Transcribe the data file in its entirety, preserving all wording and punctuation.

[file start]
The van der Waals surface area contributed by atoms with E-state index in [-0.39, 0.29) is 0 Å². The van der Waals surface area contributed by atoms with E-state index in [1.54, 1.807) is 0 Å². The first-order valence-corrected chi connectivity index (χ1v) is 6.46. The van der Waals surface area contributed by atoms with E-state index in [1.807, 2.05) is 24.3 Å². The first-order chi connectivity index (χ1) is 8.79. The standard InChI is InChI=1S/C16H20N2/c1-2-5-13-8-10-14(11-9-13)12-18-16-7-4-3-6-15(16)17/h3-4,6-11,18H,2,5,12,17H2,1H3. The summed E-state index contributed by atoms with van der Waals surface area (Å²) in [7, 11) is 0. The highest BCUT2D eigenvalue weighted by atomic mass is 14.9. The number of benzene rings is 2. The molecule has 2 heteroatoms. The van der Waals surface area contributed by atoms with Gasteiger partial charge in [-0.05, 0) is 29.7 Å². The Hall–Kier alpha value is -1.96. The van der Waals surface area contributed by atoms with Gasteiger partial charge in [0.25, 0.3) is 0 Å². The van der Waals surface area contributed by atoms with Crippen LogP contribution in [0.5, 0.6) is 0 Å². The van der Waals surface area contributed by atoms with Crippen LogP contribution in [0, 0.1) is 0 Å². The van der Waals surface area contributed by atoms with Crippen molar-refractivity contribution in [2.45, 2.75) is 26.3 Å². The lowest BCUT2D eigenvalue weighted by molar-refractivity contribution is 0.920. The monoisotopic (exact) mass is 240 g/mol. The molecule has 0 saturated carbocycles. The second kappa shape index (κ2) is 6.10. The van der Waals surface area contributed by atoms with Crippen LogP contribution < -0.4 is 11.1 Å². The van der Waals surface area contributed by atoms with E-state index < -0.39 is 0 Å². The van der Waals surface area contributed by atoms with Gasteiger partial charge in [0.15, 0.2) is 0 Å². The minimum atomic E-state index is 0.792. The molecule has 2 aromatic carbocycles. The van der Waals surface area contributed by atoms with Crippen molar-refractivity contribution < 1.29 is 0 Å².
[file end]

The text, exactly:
The van der Waals surface area contributed by atoms with E-state index in [-0.39, 0.29) is 0 Å². The van der Waals surface area contributed by atoms with E-state index in [1.54, 1.807) is 0 Å². The first-order valence-corrected chi connectivity index (χ1v) is 6.46. The van der Waals surface area contributed by atoms with E-state index in [1.807, 2.05) is 24.3 Å². The first-order chi connectivity index (χ1) is 8.79. The standard InChI is InChI=1S/C16H20N2/c1-2-5-13-8-10-14(11-9-13)12-18-16-7-4-3-6-15(16)17/h3-4,6-11,18H,2,5,12,17H2,1H3. The summed E-state index contributed by atoms with van der Waals surface area (Å²) in [7, 11) is 0. The highest BCUT2D eigenvalue weighted by atomic mass is 14.9. The number of benzene rings is 2. The molecule has 2 heteroatoms. The van der Waals surface area contributed by atoms with Gasteiger partial charge in [-0.05, 0) is 29.7 Å². The Hall–Kier alpha value is -1.96. The van der Waals surface area contributed by atoms with Gasteiger partial charge in [0.25, 0.3) is 0 Å². The van der Waals surface area contributed by atoms with Crippen LogP contribution in [0.5, 0.6) is 0 Å². The van der Waals surface area contributed by atoms with Crippen LogP contribution in [0, 0.1) is 0 Å². The van der Waals surface area contributed by atoms with Crippen molar-refractivity contribution in [2.45, 2.75) is 26.3 Å². The lowest BCUT2D eigenvalue weighted by molar-refractivity contribution is 0.920. The monoisotopic (exact) mass is 240 g/mol. The molecule has 0 saturated carbocycles. The second kappa shape index (κ2) is 6.10. The van der Waals surface area contributed by atoms with Crippen LogP contribution < -0.4 is 11.1 Å². The van der Waals surface area contributed by atoms with E-state index < -0.39 is 0 Å². The van der Waals surface area contributed by atoms with Gasteiger partial charge in [0.15, 0.2) is 0 Å². The minimum atomic E-state index is 0.792. The molecule has 2 aromatic carbocycles. The van der Waals surface area contributed by atoms with Crippen molar-refractivity contribution < 1.29 is 0 Å².